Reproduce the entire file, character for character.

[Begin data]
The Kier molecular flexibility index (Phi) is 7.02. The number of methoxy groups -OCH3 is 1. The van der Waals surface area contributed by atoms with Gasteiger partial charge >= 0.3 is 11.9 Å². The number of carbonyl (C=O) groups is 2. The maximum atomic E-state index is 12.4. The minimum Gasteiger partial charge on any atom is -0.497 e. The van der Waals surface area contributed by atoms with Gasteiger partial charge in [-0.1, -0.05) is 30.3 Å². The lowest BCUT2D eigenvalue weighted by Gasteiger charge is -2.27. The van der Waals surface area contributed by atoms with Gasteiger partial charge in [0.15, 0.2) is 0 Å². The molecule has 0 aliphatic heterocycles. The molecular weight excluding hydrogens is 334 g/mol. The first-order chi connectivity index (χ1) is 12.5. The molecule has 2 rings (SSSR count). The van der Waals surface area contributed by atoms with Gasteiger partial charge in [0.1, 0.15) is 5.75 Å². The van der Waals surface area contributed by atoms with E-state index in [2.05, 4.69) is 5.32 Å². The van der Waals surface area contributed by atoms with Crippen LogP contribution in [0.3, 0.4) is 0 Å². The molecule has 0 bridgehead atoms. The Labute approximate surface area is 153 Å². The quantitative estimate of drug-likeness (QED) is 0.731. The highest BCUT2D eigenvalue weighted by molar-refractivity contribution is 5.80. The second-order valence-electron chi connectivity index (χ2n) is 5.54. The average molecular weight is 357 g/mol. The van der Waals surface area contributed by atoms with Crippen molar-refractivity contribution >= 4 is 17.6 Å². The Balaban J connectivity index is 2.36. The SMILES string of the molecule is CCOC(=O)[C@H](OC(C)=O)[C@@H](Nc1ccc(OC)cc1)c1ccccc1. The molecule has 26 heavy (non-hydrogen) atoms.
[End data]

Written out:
The Kier molecular flexibility index (Phi) is 7.02. The number of methoxy groups -OCH3 is 1. The van der Waals surface area contributed by atoms with Gasteiger partial charge >= 0.3 is 11.9 Å². The number of carbonyl (C=O) groups is 2. The maximum atomic E-state index is 12.4. The minimum Gasteiger partial charge on any atom is -0.497 e. The van der Waals surface area contributed by atoms with Gasteiger partial charge in [-0.1, -0.05) is 30.3 Å². The lowest BCUT2D eigenvalue weighted by Gasteiger charge is -2.27. The van der Waals surface area contributed by atoms with Gasteiger partial charge in [0.15, 0.2) is 0 Å². The molecule has 0 aliphatic heterocycles. The molecular weight excluding hydrogens is 334 g/mol. The first-order chi connectivity index (χ1) is 12.5. The molecule has 2 rings (SSSR count). The van der Waals surface area contributed by atoms with Gasteiger partial charge in [0.1, 0.15) is 5.75 Å². The van der Waals surface area contributed by atoms with E-state index in [2.05, 4.69) is 5.32 Å². The van der Waals surface area contributed by atoms with Crippen LogP contribution in [0.3, 0.4) is 0 Å². The molecule has 0 bridgehead atoms. The Labute approximate surface area is 153 Å². The quantitative estimate of drug-likeness (QED) is 0.731. The highest BCUT2D eigenvalue weighted by molar-refractivity contribution is 5.80. The second-order valence-electron chi connectivity index (χ2n) is 5.54. The average molecular weight is 357 g/mol. The van der Waals surface area contributed by atoms with Crippen molar-refractivity contribution >= 4 is 17.6 Å². The Balaban J connectivity index is 2.36. The SMILES string of the molecule is CCOC(=O)[C@H](OC(C)=O)[C@@H](Nc1ccc(OC)cc1)c1ccccc1. The molecule has 26 heavy (non-hydrogen) atoms.